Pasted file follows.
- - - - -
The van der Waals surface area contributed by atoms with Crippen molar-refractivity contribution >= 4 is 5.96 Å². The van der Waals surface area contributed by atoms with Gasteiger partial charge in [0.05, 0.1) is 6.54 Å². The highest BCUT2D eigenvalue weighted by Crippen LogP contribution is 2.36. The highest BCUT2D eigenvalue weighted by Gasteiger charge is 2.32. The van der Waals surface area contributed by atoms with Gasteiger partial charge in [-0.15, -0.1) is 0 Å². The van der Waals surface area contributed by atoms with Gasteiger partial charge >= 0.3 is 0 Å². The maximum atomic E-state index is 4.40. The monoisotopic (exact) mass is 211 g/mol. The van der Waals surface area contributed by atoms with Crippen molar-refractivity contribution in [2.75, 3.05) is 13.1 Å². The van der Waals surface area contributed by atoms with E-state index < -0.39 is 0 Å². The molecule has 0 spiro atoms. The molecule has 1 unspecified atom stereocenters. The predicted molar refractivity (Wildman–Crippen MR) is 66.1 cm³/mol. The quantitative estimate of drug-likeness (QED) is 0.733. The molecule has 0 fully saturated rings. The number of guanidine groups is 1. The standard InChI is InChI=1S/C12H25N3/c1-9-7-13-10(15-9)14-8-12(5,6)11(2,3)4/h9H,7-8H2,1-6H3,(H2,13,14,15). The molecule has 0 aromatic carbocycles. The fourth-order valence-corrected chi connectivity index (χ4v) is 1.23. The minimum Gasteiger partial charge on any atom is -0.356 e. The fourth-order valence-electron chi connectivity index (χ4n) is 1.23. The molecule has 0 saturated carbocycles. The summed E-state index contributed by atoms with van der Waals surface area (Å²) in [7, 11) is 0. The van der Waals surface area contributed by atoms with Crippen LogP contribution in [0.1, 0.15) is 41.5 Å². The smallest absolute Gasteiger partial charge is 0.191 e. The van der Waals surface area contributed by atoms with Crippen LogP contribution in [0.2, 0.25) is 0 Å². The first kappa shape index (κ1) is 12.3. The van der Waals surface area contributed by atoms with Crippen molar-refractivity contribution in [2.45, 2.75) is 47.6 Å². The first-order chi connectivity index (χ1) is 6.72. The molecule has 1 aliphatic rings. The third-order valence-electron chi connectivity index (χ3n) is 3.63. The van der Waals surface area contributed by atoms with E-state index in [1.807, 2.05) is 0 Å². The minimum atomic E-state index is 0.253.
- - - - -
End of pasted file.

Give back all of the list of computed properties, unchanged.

The van der Waals surface area contributed by atoms with Crippen molar-refractivity contribution >= 4 is 5.96 Å². The van der Waals surface area contributed by atoms with Gasteiger partial charge in [0.05, 0.1) is 6.54 Å². The highest BCUT2D eigenvalue weighted by Crippen LogP contribution is 2.36. The highest BCUT2D eigenvalue weighted by Gasteiger charge is 2.32. The van der Waals surface area contributed by atoms with Gasteiger partial charge in [-0.15, -0.1) is 0 Å². The van der Waals surface area contributed by atoms with Gasteiger partial charge >= 0.3 is 0 Å². The maximum atomic E-state index is 4.40. The monoisotopic (exact) mass is 211 g/mol. The van der Waals surface area contributed by atoms with Crippen molar-refractivity contribution in [2.75, 3.05) is 13.1 Å². The van der Waals surface area contributed by atoms with E-state index < -0.39 is 0 Å². The molecule has 0 spiro atoms. The molecule has 1 unspecified atom stereocenters. The predicted molar refractivity (Wildman–Crippen MR) is 66.1 cm³/mol. The quantitative estimate of drug-likeness (QED) is 0.733. The molecule has 0 fully saturated rings. The number of guanidine groups is 1. The standard InChI is InChI=1S/C12H25N3/c1-9-7-13-10(15-9)14-8-12(5,6)11(2,3)4/h9H,7-8H2,1-6H3,(H2,13,14,15). The molecule has 0 aromatic carbocycles. The fourth-order valence-corrected chi connectivity index (χ4v) is 1.23. The minimum Gasteiger partial charge on any atom is -0.356 e. The fourth-order valence-electron chi connectivity index (χ4n) is 1.23. The molecule has 0 saturated carbocycles. The summed E-state index contributed by atoms with van der Waals surface area (Å²) in [7, 11) is 0. The van der Waals surface area contributed by atoms with Crippen LogP contribution in [0.1, 0.15) is 41.5 Å². The smallest absolute Gasteiger partial charge is 0.191 e. The van der Waals surface area contributed by atoms with Crippen LogP contribution in [0.2, 0.25) is 0 Å². The first kappa shape index (κ1) is 12.3. The van der Waals surface area contributed by atoms with Crippen molar-refractivity contribution in [2.45, 2.75) is 47.6 Å². The first-order chi connectivity index (χ1) is 6.72. The molecule has 1 aliphatic rings. The third-order valence-electron chi connectivity index (χ3n) is 3.63. The van der Waals surface area contributed by atoms with E-state index in [1.807, 2.05) is 0 Å². The minimum atomic E-state index is 0.253.